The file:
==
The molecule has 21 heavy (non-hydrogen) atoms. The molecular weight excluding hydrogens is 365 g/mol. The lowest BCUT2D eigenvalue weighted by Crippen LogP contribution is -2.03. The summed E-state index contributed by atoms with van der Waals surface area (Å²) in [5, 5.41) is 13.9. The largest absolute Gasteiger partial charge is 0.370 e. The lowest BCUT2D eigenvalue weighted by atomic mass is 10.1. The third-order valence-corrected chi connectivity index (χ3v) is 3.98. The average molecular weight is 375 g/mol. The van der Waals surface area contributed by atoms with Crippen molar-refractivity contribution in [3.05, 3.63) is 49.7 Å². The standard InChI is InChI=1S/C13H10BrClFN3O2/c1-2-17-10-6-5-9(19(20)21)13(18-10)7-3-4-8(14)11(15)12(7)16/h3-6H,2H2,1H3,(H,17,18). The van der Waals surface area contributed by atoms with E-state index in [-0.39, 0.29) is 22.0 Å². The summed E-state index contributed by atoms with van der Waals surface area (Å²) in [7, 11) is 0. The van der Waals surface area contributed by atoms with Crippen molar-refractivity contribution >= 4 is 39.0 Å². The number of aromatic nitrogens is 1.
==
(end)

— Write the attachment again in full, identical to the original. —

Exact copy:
The molecule has 21 heavy (non-hydrogen) atoms. The molecular weight excluding hydrogens is 365 g/mol. The lowest BCUT2D eigenvalue weighted by Crippen LogP contribution is -2.03. The summed E-state index contributed by atoms with van der Waals surface area (Å²) in [5, 5.41) is 13.9. The largest absolute Gasteiger partial charge is 0.370 e. The lowest BCUT2D eigenvalue weighted by atomic mass is 10.1. The third-order valence-corrected chi connectivity index (χ3v) is 3.98. The average molecular weight is 375 g/mol. The van der Waals surface area contributed by atoms with Crippen molar-refractivity contribution in [3.05, 3.63) is 49.7 Å². The standard InChI is InChI=1S/C13H10BrClFN3O2/c1-2-17-10-6-5-9(19(20)21)13(18-10)7-3-4-8(14)11(15)12(7)16/h3-6H,2H2,1H3,(H,17,18). The van der Waals surface area contributed by atoms with E-state index in [-0.39, 0.29) is 22.0 Å². The summed E-state index contributed by atoms with van der Waals surface area (Å²) in [7, 11) is 0. The van der Waals surface area contributed by atoms with Crippen molar-refractivity contribution >= 4 is 39.0 Å². The number of aromatic nitrogens is 1.